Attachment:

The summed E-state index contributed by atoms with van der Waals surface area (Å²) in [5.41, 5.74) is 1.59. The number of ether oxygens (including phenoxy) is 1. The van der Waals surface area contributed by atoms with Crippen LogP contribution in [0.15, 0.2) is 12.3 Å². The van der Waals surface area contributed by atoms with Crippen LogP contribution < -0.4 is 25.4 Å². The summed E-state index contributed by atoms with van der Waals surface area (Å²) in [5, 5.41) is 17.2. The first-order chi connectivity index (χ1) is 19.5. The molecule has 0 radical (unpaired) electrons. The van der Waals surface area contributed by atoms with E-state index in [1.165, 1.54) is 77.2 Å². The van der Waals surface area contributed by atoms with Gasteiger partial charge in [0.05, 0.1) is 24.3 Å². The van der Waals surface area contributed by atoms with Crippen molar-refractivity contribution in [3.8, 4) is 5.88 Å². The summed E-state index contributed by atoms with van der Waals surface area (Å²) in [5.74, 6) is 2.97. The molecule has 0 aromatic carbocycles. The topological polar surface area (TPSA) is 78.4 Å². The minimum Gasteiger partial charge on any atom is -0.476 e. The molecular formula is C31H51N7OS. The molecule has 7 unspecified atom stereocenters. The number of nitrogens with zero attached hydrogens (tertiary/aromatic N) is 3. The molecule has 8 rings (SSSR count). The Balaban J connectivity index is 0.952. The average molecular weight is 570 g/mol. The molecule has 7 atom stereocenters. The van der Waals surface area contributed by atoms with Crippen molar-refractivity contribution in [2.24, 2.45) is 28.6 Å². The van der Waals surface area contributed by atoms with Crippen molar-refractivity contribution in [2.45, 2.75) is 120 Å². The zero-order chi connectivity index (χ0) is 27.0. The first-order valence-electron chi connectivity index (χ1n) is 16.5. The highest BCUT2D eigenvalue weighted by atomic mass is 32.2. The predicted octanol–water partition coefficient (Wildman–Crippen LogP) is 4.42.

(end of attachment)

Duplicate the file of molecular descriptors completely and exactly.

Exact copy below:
The summed E-state index contributed by atoms with van der Waals surface area (Å²) in [5.41, 5.74) is 1.59. The number of ether oxygens (including phenoxy) is 1. The van der Waals surface area contributed by atoms with Crippen LogP contribution in [0.15, 0.2) is 12.3 Å². The van der Waals surface area contributed by atoms with Crippen LogP contribution < -0.4 is 25.4 Å². The summed E-state index contributed by atoms with van der Waals surface area (Å²) in [5, 5.41) is 17.2. The first-order chi connectivity index (χ1) is 19.5. The molecule has 0 radical (unpaired) electrons. The van der Waals surface area contributed by atoms with E-state index in [1.165, 1.54) is 77.2 Å². The van der Waals surface area contributed by atoms with Gasteiger partial charge in [0.05, 0.1) is 24.3 Å². The van der Waals surface area contributed by atoms with Crippen molar-refractivity contribution in [3.8, 4) is 5.88 Å². The summed E-state index contributed by atoms with van der Waals surface area (Å²) in [5.74, 6) is 2.97. The molecule has 0 aromatic carbocycles. The topological polar surface area (TPSA) is 78.4 Å². The minimum Gasteiger partial charge on any atom is -0.476 e. The molecular formula is C31H51N7OS. The molecule has 7 unspecified atom stereocenters. The number of nitrogens with zero attached hydrogens (tertiary/aromatic N) is 3. The molecule has 8 rings (SSSR count). The Balaban J connectivity index is 0.952. The average molecular weight is 570 g/mol. The molecule has 7 atom stereocenters. The van der Waals surface area contributed by atoms with Crippen molar-refractivity contribution in [2.24, 2.45) is 28.6 Å². The van der Waals surface area contributed by atoms with Crippen molar-refractivity contribution in [2.45, 2.75) is 120 Å². The zero-order chi connectivity index (χ0) is 27.0. The first-order valence-electron chi connectivity index (χ1n) is 16.5. The highest BCUT2D eigenvalue weighted by atomic mass is 32.2. The predicted octanol–water partition coefficient (Wildman–Crippen LogP) is 4.42.